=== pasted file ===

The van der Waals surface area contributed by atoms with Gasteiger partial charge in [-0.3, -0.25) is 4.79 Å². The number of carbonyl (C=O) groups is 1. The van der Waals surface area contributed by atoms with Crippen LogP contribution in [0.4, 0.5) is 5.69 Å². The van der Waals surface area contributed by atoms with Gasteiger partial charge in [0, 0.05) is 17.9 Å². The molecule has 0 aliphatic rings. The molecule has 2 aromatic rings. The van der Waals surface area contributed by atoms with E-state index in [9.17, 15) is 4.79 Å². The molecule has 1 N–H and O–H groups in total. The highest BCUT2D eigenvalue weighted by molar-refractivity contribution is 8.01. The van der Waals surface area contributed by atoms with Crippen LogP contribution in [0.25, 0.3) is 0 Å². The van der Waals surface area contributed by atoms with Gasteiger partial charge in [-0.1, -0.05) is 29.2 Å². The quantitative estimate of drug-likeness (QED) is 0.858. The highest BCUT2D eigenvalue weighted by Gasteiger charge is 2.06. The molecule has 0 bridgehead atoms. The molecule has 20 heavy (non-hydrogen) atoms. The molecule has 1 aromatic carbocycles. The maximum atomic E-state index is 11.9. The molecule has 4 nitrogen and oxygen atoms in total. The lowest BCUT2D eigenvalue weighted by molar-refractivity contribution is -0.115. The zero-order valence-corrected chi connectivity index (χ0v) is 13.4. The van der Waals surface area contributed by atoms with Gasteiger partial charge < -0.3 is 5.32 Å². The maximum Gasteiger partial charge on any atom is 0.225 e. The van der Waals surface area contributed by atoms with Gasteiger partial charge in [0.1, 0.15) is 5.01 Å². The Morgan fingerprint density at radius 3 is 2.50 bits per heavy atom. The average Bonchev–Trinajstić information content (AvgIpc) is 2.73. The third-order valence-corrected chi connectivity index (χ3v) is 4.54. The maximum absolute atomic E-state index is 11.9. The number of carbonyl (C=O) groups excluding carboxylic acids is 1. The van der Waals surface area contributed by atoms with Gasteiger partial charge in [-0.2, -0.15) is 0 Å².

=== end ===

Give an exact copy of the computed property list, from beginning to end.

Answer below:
The van der Waals surface area contributed by atoms with Gasteiger partial charge in [-0.3, -0.25) is 4.79 Å². The number of carbonyl (C=O) groups is 1. The van der Waals surface area contributed by atoms with Crippen LogP contribution in [0.4, 0.5) is 5.69 Å². The van der Waals surface area contributed by atoms with Gasteiger partial charge in [0, 0.05) is 17.9 Å². The molecule has 0 aliphatic rings. The molecule has 2 aromatic rings. The van der Waals surface area contributed by atoms with E-state index in [9.17, 15) is 4.79 Å². The molecule has 1 N–H and O–H groups in total. The highest BCUT2D eigenvalue weighted by molar-refractivity contribution is 8.01. The van der Waals surface area contributed by atoms with Crippen LogP contribution in [0.25, 0.3) is 0 Å². The van der Waals surface area contributed by atoms with Gasteiger partial charge in [-0.1, -0.05) is 29.2 Å². The quantitative estimate of drug-likeness (QED) is 0.858. The highest BCUT2D eigenvalue weighted by Gasteiger charge is 2.06. The molecule has 0 bridgehead atoms. The molecule has 20 heavy (non-hydrogen) atoms. The molecule has 1 aromatic carbocycles. The maximum atomic E-state index is 11.9. The molecule has 4 nitrogen and oxygen atoms in total. The lowest BCUT2D eigenvalue weighted by molar-refractivity contribution is -0.115. The zero-order valence-corrected chi connectivity index (χ0v) is 13.4. The van der Waals surface area contributed by atoms with Gasteiger partial charge < -0.3 is 5.32 Å². The maximum Gasteiger partial charge on any atom is 0.225 e. The van der Waals surface area contributed by atoms with Gasteiger partial charge in [0.1, 0.15) is 5.01 Å². The Morgan fingerprint density at radius 3 is 2.50 bits per heavy atom. The average Bonchev–Trinajstić information content (AvgIpc) is 2.73. The third-order valence-corrected chi connectivity index (χ3v) is 4.54. The maximum absolute atomic E-state index is 11.9. The number of carbonyl (C=O) groups excluding carboxylic acids is 1. The van der Waals surface area contributed by atoms with Gasteiger partial charge in [-0.2, -0.15) is 0 Å².